What's the difference between ShoreZone and the Environmental Sensitivity Index (ESI)?
The two systems are complementary. ESI maps provide a nationally standardized, color-coded index of sensitivity of the shoreline to oil spill response. The ESI system uses wave exposure, substrate type, and biological productivity to assign a shoreline ranking (1-10) that reflects the relative degree of sensitivity to oil spills. ShoreZone includes these ESI index ratings and a second index, the Oil Residence Index, used to describe the self-cleaning ability of the coast based on a combination of wave exposure and substrate type (Bartlett & Smith 2001; Harney 2008).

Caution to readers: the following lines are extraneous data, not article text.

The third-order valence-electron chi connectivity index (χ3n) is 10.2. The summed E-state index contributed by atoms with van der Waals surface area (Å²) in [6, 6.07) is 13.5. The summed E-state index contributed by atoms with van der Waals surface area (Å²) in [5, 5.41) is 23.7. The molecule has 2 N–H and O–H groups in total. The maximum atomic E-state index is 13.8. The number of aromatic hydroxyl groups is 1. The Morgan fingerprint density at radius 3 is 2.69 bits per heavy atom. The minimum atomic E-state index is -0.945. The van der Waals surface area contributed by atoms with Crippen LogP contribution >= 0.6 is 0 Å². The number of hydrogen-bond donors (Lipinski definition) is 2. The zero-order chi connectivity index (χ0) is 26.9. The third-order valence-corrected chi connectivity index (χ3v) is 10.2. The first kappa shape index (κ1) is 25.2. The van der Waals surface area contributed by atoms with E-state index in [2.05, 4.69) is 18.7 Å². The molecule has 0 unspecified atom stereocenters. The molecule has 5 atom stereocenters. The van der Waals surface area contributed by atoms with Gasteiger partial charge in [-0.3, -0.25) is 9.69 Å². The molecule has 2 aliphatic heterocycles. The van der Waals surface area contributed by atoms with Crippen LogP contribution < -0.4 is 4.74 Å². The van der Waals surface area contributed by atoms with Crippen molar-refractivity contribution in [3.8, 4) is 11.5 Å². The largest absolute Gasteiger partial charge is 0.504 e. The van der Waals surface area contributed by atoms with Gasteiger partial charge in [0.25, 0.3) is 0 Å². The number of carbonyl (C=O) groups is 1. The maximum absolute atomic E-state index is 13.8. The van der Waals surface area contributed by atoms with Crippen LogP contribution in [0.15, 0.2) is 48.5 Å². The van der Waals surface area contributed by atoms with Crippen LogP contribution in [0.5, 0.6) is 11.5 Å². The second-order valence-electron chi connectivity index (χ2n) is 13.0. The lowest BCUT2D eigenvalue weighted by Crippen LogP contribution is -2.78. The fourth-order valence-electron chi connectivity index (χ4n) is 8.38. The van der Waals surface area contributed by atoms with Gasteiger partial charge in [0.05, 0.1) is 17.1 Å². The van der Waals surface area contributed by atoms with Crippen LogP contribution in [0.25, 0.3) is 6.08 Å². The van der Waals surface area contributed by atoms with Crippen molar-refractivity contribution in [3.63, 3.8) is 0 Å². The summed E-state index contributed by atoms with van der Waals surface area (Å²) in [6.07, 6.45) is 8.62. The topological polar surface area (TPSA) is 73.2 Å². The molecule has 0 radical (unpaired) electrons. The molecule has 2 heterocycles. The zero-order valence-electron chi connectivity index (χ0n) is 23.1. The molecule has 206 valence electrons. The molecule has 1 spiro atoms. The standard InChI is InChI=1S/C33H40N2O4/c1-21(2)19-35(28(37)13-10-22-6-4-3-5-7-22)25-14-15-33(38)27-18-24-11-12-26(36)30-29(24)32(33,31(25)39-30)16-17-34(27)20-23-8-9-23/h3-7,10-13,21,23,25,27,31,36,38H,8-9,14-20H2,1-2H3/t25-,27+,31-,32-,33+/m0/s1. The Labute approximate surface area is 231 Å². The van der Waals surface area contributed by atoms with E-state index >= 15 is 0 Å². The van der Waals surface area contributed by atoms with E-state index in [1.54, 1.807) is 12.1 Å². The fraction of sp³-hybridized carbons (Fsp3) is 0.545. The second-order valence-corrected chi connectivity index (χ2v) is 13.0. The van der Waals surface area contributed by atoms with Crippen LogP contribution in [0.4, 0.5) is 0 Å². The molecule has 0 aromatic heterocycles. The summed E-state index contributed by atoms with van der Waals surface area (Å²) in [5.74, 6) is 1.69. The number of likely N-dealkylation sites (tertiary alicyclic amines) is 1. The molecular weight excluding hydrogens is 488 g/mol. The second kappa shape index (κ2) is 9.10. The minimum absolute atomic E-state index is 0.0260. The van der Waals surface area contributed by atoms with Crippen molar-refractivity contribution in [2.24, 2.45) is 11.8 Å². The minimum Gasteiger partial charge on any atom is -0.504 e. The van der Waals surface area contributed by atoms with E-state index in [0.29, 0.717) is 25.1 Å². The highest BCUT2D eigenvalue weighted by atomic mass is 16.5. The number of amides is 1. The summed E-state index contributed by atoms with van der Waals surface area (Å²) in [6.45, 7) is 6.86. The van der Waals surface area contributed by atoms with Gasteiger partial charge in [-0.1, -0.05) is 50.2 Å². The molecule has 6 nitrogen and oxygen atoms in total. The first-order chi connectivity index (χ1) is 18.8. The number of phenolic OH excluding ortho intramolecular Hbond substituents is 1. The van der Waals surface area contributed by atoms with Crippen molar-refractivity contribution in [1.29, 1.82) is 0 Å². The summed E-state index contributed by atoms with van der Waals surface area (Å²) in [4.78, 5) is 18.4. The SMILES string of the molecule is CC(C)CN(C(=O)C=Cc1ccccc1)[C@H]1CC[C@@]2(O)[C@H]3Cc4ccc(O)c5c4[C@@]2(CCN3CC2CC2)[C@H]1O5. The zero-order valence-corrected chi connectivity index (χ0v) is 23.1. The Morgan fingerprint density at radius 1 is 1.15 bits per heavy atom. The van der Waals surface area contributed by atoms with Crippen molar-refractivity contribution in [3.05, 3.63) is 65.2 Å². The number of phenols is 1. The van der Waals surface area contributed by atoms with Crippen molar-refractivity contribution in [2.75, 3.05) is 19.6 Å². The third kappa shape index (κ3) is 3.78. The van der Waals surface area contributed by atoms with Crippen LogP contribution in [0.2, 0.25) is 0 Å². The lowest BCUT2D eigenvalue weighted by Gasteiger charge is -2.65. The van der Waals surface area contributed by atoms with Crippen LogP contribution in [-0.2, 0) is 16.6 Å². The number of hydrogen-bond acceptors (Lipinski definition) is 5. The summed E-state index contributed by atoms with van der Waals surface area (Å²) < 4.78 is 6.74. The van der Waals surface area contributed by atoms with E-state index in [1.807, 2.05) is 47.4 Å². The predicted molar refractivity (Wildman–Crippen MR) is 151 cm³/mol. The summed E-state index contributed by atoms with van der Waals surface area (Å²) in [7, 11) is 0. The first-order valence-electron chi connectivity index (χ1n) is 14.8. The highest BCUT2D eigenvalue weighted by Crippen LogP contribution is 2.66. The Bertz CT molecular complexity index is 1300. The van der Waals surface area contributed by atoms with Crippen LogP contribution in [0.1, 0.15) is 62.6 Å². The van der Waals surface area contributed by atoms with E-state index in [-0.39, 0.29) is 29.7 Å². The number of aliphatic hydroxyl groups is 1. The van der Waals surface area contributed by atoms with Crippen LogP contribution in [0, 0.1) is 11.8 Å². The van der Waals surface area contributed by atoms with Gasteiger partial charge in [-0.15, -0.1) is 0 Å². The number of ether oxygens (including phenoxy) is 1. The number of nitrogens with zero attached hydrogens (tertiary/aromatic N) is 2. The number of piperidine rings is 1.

Both ESI and ShoreZone techniques document biological resources, but they do so in distinct yet complementary ways. For example, ESI maps include locations of seal haul-outs and bird colonies, which ShoreZone does not. ShoreZone biological data relates to the presence and relative abundance of supratidal, intertidal, and nearshore flora and fauna such as salt marsh vegetation, eelgrass, algae, and kelps. ShoreZone provides detailed biologic and geomorphologic attributes in a spatial database; downloadable GIS layers; collection and public web-posting of high-resolution aerial imagery; ability to download that imagery; and a query engine to create your own data layers and models.